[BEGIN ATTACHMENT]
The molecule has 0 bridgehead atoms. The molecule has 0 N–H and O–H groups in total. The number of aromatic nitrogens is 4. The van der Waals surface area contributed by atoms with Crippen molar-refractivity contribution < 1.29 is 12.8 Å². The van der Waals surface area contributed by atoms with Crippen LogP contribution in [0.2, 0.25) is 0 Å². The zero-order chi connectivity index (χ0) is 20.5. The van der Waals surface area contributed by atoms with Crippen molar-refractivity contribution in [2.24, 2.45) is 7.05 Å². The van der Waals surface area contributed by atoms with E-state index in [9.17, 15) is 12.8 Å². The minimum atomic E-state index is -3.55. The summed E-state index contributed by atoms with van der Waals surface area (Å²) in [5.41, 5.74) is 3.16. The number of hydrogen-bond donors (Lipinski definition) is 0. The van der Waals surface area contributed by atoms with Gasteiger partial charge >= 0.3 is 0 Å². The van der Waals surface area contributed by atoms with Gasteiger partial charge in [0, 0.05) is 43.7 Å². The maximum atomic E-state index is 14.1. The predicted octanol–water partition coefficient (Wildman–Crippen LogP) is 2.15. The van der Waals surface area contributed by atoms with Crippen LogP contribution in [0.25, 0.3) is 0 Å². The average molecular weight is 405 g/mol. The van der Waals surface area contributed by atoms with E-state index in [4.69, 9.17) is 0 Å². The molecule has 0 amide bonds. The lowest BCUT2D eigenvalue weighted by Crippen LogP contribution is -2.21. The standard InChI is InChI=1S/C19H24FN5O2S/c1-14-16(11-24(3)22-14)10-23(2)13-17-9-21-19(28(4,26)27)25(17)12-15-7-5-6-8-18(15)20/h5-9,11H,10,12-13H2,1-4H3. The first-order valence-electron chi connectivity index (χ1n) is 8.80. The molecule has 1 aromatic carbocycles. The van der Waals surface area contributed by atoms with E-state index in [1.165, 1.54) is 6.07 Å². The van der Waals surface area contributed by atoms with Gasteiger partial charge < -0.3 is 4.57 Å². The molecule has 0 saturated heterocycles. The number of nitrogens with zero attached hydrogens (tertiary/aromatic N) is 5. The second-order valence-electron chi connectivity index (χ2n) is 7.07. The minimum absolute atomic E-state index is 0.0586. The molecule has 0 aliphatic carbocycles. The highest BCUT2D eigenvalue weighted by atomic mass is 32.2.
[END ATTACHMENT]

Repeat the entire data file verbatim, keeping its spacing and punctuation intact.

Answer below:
The molecule has 0 bridgehead atoms. The molecule has 0 N–H and O–H groups in total. The number of aromatic nitrogens is 4. The van der Waals surface area contributed by atoms with Crippen molar-refractivity contribution < 1.29 is 12.8 Å². The van der Waals surface area contributed by atoms with Crippen LogP contribution in [0.2, 0.25) is 0 Å². The zero-order chi connectivity index (χ0) is 20.5. The van der Waals surface area contributed by atoms with Crippen molar-refractivity contribution in [2.24, 2.45) is 7.05 Å². The van der Waals surface area contributed by atoms with E-state index in [9.17, 15) is 12.8 Å². The minimum atomic E-state index is -3.55. The summed E-state index contributed by atoms with van der Waals surface area (Å²) in [5.41, 5.74) is 3.16. The number of hydrogen-bond donors (Lipinski definition) is 0. The van der Waals surface area contributed by atoms with Gasteiger partial charge >= 0.3 is 0 Å². The van der Waals surface area contributed by atoms with Gasteiger partial charge in [0, 0.05) is 43.7 Å². The maximum atomic E-state index is 14.1. The predicted octanol–water partition coefficient (Wildman–Crippen LogP) is 2.15. The van der Waals surface area contributed by atoms with Crippen LogP contribution in [0.25, 0.3) is 0 Å². The average molecular weight is 405 g/mol. The van der Waals surface area contributed by atoms with E-state index in [4.69, 9.17) is 0 Å². The molecule has 0 amide bonds. The lowest BCUT2D eigenvalue weighted by Crippen LogP contribution is -2.21. The standard InChI is InChI=1S/C19H24FN5O2S/c1-14-16(11-24(3)22-14)10-23(2)13-17-9-21-19(28(4,26)27)25(17)12-15-7-5-6-8-18(15)20/h5-9,11H,10,12-13H2,1-4H3. The first-order valence-electron chi connectivity index (χ1n) is 8.80. The molecule has 1 aromatic carbocycles. The van der Waals surface area contributed by atoms with E-state index in [1.165, 1.54) is 6.07 Å². The van der Waals surface area contributed by atoms with Gasteiger partial charge < -0.3 is 4.57 Å². The molecule has 0 saturated heterocycles. The number of nitrogens with zero attached hydrogens (tertiary/aromatic N) is 5. The second-order valence-electron chi connectivity index (χ2n) is 7.07. The minimum absolute atomic E-state index is 0.0586. The molecule has 0 aliphatic carbocycles. The highest BCUT2D eigenvalue weighted by atomic mass is 32.2.